A law professor at Pace U. presents his researched reasons for banning laptops in his classes:
. . . . To restore the focus-training function of the classroom, I stopped allowing laptops in class early in my teaching career. Since then research has confirmed the wisdom of my choice.
Focus is crucial, and we do best when monotasking: Even disruptions of a few seconds can derail one’s train of thought. Students process information better when they take notes — they don’t just transcribe, as they do with laptops, but they think and record those thoughts. Laptops or tablets can undermine exam performance by 18 percent.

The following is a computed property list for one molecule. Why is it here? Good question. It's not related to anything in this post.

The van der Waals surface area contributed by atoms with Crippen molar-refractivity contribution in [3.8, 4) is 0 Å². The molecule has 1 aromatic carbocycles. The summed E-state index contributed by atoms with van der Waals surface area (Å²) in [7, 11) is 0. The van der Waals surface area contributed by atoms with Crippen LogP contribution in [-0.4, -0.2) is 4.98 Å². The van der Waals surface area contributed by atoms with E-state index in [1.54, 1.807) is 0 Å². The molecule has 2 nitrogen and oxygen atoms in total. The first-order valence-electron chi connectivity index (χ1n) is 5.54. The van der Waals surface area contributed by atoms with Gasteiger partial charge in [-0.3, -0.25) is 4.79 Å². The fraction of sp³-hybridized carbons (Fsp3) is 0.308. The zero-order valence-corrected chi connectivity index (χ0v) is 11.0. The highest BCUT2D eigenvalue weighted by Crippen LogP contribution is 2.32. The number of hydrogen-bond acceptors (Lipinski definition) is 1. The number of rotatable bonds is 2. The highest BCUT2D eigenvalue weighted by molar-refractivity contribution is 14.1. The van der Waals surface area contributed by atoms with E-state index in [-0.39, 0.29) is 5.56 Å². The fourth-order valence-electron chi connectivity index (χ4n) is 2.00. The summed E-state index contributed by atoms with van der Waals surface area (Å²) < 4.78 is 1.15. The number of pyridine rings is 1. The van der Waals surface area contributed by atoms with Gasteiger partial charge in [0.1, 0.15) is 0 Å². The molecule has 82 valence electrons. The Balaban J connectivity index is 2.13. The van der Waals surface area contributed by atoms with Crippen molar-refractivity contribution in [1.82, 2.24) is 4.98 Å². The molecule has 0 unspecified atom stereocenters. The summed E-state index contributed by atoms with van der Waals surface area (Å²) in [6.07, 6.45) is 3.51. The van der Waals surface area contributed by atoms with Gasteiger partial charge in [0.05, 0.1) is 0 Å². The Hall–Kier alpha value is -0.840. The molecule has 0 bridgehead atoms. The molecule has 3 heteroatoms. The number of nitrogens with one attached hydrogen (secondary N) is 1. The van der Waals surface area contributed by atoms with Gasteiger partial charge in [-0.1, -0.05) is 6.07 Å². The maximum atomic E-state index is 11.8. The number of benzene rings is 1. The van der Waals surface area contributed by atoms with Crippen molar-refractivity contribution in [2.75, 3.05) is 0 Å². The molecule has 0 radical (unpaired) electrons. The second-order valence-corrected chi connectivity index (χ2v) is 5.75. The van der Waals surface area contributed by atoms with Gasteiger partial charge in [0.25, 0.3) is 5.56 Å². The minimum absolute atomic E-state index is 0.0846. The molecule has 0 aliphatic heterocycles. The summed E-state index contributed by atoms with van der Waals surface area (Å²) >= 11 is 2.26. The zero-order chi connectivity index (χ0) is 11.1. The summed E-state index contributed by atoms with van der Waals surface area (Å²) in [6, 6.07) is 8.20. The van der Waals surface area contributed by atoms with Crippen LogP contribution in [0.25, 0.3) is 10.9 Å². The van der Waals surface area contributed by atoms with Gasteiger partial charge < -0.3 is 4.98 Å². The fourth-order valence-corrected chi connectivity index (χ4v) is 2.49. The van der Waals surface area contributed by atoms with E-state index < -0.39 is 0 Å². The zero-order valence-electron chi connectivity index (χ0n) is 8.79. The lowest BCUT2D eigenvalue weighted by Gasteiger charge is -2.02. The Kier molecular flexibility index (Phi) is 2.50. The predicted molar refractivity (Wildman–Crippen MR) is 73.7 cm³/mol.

Other studies reveal that writing by hand helps memory retention. Screens block us from connecting, whether at dinner or in a classroom. Kelly McGonigal, a psychologist and lecturer at Stanford University, says that just having a phone on a table during a meal “is sufficiently distracting to reduce empathy and rapport between two people” . . . .
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